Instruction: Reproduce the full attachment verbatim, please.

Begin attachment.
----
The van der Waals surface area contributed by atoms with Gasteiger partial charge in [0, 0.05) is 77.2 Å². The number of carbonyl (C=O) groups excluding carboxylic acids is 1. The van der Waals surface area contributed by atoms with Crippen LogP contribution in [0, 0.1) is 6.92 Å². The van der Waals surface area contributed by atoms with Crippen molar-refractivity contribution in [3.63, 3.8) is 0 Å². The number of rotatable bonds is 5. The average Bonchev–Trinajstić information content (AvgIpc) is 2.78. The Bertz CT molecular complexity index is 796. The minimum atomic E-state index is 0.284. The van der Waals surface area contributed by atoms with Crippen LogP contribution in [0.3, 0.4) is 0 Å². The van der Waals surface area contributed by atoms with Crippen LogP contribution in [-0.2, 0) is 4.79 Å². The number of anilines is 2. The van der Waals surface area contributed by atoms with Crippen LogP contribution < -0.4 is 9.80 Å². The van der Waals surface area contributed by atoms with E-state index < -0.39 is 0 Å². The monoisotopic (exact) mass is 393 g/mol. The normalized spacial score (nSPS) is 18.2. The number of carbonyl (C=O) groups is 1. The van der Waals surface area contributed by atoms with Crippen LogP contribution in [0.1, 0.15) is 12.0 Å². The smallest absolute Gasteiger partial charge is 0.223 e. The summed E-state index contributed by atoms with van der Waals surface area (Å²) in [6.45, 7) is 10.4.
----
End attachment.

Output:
The van der Waals surface area contributed by atoms with Gasteiger partial charge in [0, 0.05) is 77.2 Å². The number of carbonyl (C=O) groups excluding carboxylic acids is 1. The van der Waals surface area contributed by atoms with Crippen LogP contribution in [0, 0.1) is 6.92 Å². The van der Waals surface area contributed by atoms with Crippen molar-refractivity contribution in [3.63, 3.8) is 0 Å². The number of rotatable bonds is 5. The average Bonchev–Trinajstić information content (AvgIpc) is 2.78. The Bertz CT molecular complexity index is 796. The minimum atomic E-state index is 0.284. The van der Waals surface area contributed by atoms with Crippen LogP contribution in [0.3, 0.4) is 0 Å². The van der Waals surface area contributed by atoms with Crippen LogP contribution in [-0.2, 0) is 4.79 Å². The number of anilines is 2. The van der Waals surface area contributed by atoms with Crippen LogP contribution < -0.4 is 9.80 Å². The van der Waals surface area contributed by atoms with E-state index < -0.39 is 0 Å². The monoisotopic (exact) mass is 393 g/mol. The normalized spacial score (nSPS) is 18.2. The number of carbonyl (C=O) groups is 1. The van der Waals surface area contributed by atoms with Crippen LogP contribution in [0.1, 0.15) is 12.0 Å². The smallest absolute Gasteiger partial charge is 0.223 e. The summed E-state index contributed by atoms with van der Waals surface area (Å²) in [6.45, 7) is 10.4.